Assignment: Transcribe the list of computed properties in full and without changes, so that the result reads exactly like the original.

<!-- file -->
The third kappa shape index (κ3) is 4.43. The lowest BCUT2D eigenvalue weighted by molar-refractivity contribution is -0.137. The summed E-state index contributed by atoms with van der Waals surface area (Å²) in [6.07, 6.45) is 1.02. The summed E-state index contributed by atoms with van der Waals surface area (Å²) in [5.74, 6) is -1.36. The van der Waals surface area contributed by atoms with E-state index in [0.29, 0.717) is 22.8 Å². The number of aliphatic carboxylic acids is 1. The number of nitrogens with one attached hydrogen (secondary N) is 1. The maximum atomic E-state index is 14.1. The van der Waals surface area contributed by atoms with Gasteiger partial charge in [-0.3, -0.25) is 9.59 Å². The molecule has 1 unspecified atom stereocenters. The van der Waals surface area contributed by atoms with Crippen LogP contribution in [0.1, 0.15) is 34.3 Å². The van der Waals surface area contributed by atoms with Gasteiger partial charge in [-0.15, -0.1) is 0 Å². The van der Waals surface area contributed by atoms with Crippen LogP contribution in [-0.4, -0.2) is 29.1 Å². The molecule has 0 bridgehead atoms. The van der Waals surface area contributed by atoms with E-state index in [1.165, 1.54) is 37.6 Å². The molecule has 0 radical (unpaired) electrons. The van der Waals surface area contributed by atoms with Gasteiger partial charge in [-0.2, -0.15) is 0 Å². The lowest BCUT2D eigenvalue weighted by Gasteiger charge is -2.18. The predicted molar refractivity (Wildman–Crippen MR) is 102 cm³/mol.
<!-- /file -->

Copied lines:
The third kappa shape index (κ3) is 4.43. The lowest BCUT2D eigenvalue weighted by molar-refractivity contribution is -0.137. The summed E-state index contributed by atoms with van der Waals surface area (Å²) in [6.07, 6.45) is 1.02. The summed E-state index contributed by atoms with van der Waals surface area (Å²) in [5.74, 6) is -1.36. The van der Waals surface area contributed by atoms with E-state index in [0.29, 0.717) is 22.8 Å². The number of aliphatic carboxylic acids is 1. The number of nitrogens with one attached hydrogen (secondary N) is 1. The maximum atomic E-state index is 14.1. The van der Waals surface area contributed by atoms with Gasteiger partial charge in [-0.3, -0.25) is 9.59 Å². The molecule has 1 unspecified atom stereocenters. The van der Waals surface area contributed by atoms with Crippen LogP contribution in [0.1, 0.15) is 34.3 Å². The van der Waals surface area contributed by atoms with Gasteiger partial charge in [-0.15, -0.1) is 0 Å². The van der Waals surface area contributed by atoms with Crippen LogP contribution in [-0.4, -0.2) is 29.1 Å². The molecule has 0 bridgehead atoms. The van der Waals surface area contributed by atoms with E-state index in [1.165, 1.54) is 37.6 Å². The molecule has 0 radical (unpaired) electrons. The van der Waals surface area contributed by atoms with Gasteiger partial charge in [-0.2, -0.15) is 0 Å². The lowest BCUT2D eigenvalue weighted by Gasteiger charge is -2.18. The predicted molar refractivity (Wildman–Crippen MR) is 102 cm³/mol.